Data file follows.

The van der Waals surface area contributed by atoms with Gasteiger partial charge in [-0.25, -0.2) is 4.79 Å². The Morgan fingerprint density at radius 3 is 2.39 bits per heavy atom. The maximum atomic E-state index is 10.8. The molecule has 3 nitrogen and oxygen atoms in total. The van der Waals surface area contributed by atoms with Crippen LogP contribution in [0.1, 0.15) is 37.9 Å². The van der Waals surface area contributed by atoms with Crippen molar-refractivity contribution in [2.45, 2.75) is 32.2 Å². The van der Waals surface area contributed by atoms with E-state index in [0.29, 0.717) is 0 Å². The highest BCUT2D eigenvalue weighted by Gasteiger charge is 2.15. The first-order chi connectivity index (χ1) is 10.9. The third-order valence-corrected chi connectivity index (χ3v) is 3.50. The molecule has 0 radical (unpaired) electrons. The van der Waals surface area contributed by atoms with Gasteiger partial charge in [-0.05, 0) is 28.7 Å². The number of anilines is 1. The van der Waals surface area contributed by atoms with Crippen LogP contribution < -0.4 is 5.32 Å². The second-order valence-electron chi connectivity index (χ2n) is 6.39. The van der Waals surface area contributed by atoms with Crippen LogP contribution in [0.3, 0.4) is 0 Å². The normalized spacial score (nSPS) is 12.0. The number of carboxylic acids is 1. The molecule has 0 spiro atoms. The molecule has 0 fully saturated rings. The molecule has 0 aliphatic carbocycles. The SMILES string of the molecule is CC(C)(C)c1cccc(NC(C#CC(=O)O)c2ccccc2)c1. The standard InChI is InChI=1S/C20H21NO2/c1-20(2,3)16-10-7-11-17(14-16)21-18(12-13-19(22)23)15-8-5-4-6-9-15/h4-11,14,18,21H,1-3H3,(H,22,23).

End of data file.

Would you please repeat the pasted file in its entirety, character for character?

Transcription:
The van der Waals surface area contributed by atoms with Gasteiger partial charge in [-0.25, -0.2) is 4.79 Å². The Morgan fingerprint density at radius 3 is 2.39 bits per heavy atom. The maximum atomic E-state index is 10.8. The molecule has 3 nitrogen and oxygen atoms in total. The van der Waals surface area contributed by atoms with Crippen LogP contribution in [0.1, 0.15) is 37.9 Å². The van der Waals surface area contributed by atoms with Crippen molar-refractivity contribution in [2.45, 2.75) is 32.2 Å². The van der Waals surface area contributed by atoms with E-state index in [0.29, 0.717) is 0 Å². The highest BCUT2D eigenvalue weighted by Gasteiger charge is 2.15. The first-order chi connectivity index (χ1) is 10.9. The third-order valence-corrected chi connectivity index (χ3v) is 3.50. The molecule has 0 radical (unpaired) electrons. The van der Waals surface area contributed by atoms with Gasteiger partial charge in [-0.05, 0) is 28.7 Å². The number of anilines is 1. The van der Waals surface area contributed by atoms with Crippen LogP contribution < -0.4 is 5.32 Å². The second-order valence-electron chi connectivity index (χ2n) is 6.39. The van der Waals surface area contributed by atoms with Crippen LogP contribution in [0.3, 0.4) is 0 Å². The normalized spacial score (nSPS) is 12.0. The number of carboxylic acids is 1. The molecule has 0 spiro atoms. The molecule has 0 fully saturated rings. The molecule has 0 aliphatic carbocycles. The SMILES string of the molecule is CC(C)(C)c1cccc(NC(C#CC(=O)O)c2ccccc2)c1. The standard InChI is InChI=1S/C20H21NO2/c1-20(2,3)16-10-7-11-17(14-16)21-18(12-13-19(22)23)15-8-5-4-6-9-15/h4-11,14,18,21H,1-3H3,(H,22,23).